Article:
The electricity market regulator, Australian Energy Market Operator (AEMO), suspended the wholesale electricity spot market across five states on June 16 “until further notice”. It did this to force companies to make more supply available for local consumption in a colder-than-usual winter.
With the election of a new federal government, and raised expectations for policy change, it has opened up an important discussion over who owns energy and how energy transitions could be done.
It is a discussion that is sorely needed.
This is the first time the national electricity market (NEM) has been suspended. It follows AEMO’s imposition of a price cap across all mainland grids — another first. These moves were welcomed by New South Wales’ Coalition and Queensland Labor energy ministers.
Energy companies are still guaranteed the average price in their state — $300–500 a megawatt hour — rather than the flat rate of $300/MWh and can seek compensation for any losses.
Some quipped that AEMO had “flicked the NEM switch to Cuba mode”, but that is not the case. Energy companies own 40% of AEMO.
It stepped in because, as a cold snap hit, local prices for coal and gas soared — the result of greedy operators keen to take advantage of higher global prices, pushed along by factors such as sanctions on Russia over its invasion of Ukraine.
Energy companies buying coal on the spot market need a price of more than $300/MWh to break even, according to Renew Economy. Gas generators need about $400/MWh. This means ordinary people are being held to ransom.
According to the Australian Energy Statistics 2021 Energy Report, residential energy consumption was up 3% over 2019–20 and commercial production was down by the same amount, largely due to the pandemic. Transport energy fell for the first time in 20 years.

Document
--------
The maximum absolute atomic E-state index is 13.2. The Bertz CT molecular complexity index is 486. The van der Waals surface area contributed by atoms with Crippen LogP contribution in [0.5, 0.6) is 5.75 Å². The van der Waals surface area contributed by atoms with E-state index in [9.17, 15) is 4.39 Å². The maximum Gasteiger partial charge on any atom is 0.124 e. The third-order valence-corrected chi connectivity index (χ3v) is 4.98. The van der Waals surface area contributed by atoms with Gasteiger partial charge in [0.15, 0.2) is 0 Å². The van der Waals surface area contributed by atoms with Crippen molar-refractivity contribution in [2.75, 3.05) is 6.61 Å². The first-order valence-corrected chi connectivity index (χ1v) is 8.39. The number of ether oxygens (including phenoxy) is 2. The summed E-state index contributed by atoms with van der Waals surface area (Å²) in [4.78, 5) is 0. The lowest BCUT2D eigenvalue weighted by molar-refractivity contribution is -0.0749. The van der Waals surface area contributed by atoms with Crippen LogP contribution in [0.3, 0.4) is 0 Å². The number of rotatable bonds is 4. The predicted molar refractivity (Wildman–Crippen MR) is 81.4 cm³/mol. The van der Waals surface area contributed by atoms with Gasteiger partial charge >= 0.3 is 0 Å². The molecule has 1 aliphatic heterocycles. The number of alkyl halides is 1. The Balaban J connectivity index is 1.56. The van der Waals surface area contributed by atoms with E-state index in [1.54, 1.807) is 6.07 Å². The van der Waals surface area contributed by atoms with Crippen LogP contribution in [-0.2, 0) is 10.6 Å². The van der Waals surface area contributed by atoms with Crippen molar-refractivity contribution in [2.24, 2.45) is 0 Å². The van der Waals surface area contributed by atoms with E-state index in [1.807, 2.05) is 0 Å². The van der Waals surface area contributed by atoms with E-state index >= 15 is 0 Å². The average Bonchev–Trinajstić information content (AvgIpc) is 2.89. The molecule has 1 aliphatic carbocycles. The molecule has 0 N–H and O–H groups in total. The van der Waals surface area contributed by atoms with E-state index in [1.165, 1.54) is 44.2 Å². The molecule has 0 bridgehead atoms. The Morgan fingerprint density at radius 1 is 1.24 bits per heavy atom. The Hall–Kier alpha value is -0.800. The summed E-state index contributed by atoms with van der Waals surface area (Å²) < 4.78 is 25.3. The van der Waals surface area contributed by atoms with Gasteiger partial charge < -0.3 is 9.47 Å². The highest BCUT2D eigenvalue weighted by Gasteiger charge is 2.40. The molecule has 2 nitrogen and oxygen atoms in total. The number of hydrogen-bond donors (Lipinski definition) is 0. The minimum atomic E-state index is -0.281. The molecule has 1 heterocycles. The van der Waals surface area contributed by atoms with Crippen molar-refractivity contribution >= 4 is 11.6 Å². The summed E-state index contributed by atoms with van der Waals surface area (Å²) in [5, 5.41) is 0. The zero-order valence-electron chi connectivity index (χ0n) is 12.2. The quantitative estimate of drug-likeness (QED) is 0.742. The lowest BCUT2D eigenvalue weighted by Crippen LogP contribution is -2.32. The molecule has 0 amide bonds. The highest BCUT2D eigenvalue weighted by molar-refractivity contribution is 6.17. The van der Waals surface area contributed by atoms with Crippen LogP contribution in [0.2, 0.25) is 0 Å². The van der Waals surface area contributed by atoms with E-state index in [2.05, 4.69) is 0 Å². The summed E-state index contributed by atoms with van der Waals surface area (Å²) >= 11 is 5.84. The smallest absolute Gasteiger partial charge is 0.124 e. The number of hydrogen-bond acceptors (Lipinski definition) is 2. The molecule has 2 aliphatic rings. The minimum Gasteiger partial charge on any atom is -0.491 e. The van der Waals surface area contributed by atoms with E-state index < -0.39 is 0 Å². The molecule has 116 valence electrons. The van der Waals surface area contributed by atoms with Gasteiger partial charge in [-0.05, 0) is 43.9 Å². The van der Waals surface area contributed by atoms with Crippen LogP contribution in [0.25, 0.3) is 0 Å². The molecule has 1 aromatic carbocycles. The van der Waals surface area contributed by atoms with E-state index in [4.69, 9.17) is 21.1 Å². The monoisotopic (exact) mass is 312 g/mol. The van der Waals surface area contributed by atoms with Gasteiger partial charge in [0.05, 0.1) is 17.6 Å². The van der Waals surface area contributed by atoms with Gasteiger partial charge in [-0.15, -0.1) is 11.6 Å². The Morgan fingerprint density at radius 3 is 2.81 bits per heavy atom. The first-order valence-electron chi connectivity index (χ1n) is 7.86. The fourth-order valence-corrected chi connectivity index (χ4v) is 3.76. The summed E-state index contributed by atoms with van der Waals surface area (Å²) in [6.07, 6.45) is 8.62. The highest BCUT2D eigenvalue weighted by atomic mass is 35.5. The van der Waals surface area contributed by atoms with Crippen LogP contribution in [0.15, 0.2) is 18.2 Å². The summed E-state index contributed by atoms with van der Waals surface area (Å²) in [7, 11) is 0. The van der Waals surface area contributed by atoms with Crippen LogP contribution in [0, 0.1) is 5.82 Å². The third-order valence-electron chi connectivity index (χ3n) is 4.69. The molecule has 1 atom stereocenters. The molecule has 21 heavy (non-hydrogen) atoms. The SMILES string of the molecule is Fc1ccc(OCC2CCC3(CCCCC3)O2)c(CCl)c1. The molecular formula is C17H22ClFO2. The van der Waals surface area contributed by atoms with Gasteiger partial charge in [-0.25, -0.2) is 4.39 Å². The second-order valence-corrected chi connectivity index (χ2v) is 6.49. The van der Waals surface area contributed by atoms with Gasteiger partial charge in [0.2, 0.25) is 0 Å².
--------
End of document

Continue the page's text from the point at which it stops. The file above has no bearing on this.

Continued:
But this did not disrupt profit-making, as most of Australia’s energy is exported — 70% — and exports grew mainly from crude oil and condensate (by 15%) and liquefied petroleum gas (by 48%).
The whole idea of having a market for a commodity that everyone needs is a scam.
MichaelWest Media described the energy shortage as the result of a “suite of complicated scams”, but mostly the result of fossil fuel companies failing to supply the domestic market with coal and gas because they make more money selling it overseas.
Also complicit in the scam are state governments, which have corporatised and privatised state electricity commissions, giving the green light to fossil fuel companies’ profiteering.
Another factor is the AEMO. Set up by the Council of Australian Governments in 2005 following the Australian Energy Market Commission Establishment Act 2004, it makes the rules governing the electricity and natural gas markets, including retail prices. The rules are heavily influenced by government’s strong relationships with fossil fuel companies.
The scam works because governments, wrongly, decided that the market could run an essential service better than themselves.
They did this knowing that energy companies and private distributors will want to make a buck. The more they charge to operate, the higher the prices to domestic users.